"The Map that Changed the World"
- A Delineation of the Strata of England and Wales, with Part of Scotland; exhibiting the Colleries and Mines, the Marshes and Fen Lands originally overflowed by the Sea, and the Varieties of Soil according to the Variations in the Substrata, Illustrated by the most descriptive Names. [together with] A Memoir to the Map and Delineation of the Strata of England and Wales, with part of Scotland. By William Smith, Engineer and Mineral Surveyor.
- SMITH, William
- John Cary,
- Publication place
- Publication date
- 2325 by 1850mm. (91.5 by 72.75 inches).
Large engraved wall map, dissected and mounted on linen, in three sections, fine original full-wash colour, signed and numbered "a65" by the author to the lower right corner of the north section, third issue (the "a" series), housed in original brown mottled paper slipcase, rubbed.
The first large scale, detailed scientific geological map of any country: "A major cartographic and scientific achievement" (Eyles, DSB). Smith's triumph in executing this, his subsequent fall and then final recognition is the stuff of scientific legend: "he was imprisoned for debt, turned out of his home, his work was plagiarised, his wife went insane and the scientific establishment shunned him" (Winchester). However, Smith's overwhelming contribution to the science of geology was his recognition, as outlined in the Memoir, "that each stratum is also possessed of properties peculiar to itself, has the same exterior characters and chemical properties, and the same extraneous or organised fossils throughout its course". It was this theory, developed as early as 1796, that enabled Smith to "accurately predict, and therefore map, the geological composition of Britain" (Challinor). The connection between strata and their fossils was noted by the Danish scientist Nicolas Steno in his 1669 work 'De Solido', but it was Smith who first understood that the principles of stratigraphy could be applied on a national scale. His development of the mechanisms of superposition (the theory that geological strata are formed in order), placed palaeontology as a fundamental part of geology and lent credence to the theory of deep time, leading to a better understanding of the age of the earth. His great map is astoundingly accurate, and modern versions have made only relatively minor modifications to his work.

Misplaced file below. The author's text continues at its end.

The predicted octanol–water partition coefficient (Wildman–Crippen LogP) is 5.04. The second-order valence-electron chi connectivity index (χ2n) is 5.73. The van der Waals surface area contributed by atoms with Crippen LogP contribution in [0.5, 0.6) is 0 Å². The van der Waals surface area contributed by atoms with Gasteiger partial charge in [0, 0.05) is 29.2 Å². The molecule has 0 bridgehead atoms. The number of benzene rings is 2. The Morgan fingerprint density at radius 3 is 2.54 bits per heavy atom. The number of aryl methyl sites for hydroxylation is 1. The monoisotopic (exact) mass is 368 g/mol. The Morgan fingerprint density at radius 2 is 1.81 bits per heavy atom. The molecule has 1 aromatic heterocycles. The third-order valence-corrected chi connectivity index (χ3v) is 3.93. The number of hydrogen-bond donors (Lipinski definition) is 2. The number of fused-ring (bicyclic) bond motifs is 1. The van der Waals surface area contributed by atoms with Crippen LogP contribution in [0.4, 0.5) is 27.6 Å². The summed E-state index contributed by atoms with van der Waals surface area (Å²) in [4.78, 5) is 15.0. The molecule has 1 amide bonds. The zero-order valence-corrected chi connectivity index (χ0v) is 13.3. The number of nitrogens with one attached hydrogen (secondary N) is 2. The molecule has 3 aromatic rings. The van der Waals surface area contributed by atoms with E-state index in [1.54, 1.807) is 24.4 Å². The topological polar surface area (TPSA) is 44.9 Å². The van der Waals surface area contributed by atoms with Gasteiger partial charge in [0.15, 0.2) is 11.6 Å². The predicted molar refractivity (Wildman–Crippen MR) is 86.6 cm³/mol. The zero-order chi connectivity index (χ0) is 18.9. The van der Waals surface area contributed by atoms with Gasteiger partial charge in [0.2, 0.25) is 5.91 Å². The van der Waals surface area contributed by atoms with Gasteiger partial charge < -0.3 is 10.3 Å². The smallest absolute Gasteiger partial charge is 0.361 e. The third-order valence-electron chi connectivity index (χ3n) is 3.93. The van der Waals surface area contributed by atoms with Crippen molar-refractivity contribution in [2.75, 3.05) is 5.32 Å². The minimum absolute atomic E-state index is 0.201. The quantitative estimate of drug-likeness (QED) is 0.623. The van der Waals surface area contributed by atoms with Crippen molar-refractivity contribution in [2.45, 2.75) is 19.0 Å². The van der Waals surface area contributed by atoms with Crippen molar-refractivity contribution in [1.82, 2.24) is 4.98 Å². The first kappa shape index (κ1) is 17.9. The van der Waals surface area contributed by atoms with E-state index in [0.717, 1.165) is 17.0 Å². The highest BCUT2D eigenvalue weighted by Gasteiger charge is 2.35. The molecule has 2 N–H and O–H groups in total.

Five states of Smith's work have been identified: an early unnumbered state (known in only a few copies); a series numbered 1-100, which Smith signed between 2 November and 17 December 1815; a series numbered a1-100 (the present example is of this series), signed between 17 December 1815 and 23 January 1816; a series numbered b1-100, signed after 23 January 1816; and an unnumbered series probably issued in 1823 or later (watermarks are dated 1823).
"The map was supplied either in sheets [usually bound as an atlas], or mounted on canvas and rollers, or fitted in a case for travelling [as in the present example]" (Eyles, Bibliography). Most probably no more than 320-350 copies of the map were published, of which perhaps 130 survive today.
The present example corresponds to Eyles' second issue, series III map: "a65", was examined and signed by Smith on 13 January 1816. It was one of a batch of 15, which had been coloured by Morse, signed that day and numbered.
Scale: 5 miles to one inch.
J. Challinor, "The Beginnings of Scientific Palaeontology in Britain" Annals of Science 6 (1948): 46-53; Joan M. Eyles, "William Smith", in Dictionary of Scientific Biography (vol.12), ed. Charles Coulston Gillispie (New York: Scribner, 1970-80) 486-492; Eyles, "William Smith: A Bibliography of his Published Writings, Maps and Geological Sections" Journal of the Society for the Bibliography of Natural History V (1969); H.D. Horblit, One hundred books famous in science: based on an exhibition held at the Grolier Club (New York: Grolier Club, 1964), 94; Ruth A. Sparrow, Milestones of Science: Epochal books in the history of science as represented in the Buffalo Society of Natural Sciences, (Buffalo: Buffalo Society of Natural Sciences, 1972), 180; Simon Winchester, The Map that Changed the World (London: Harper Collins, 2001).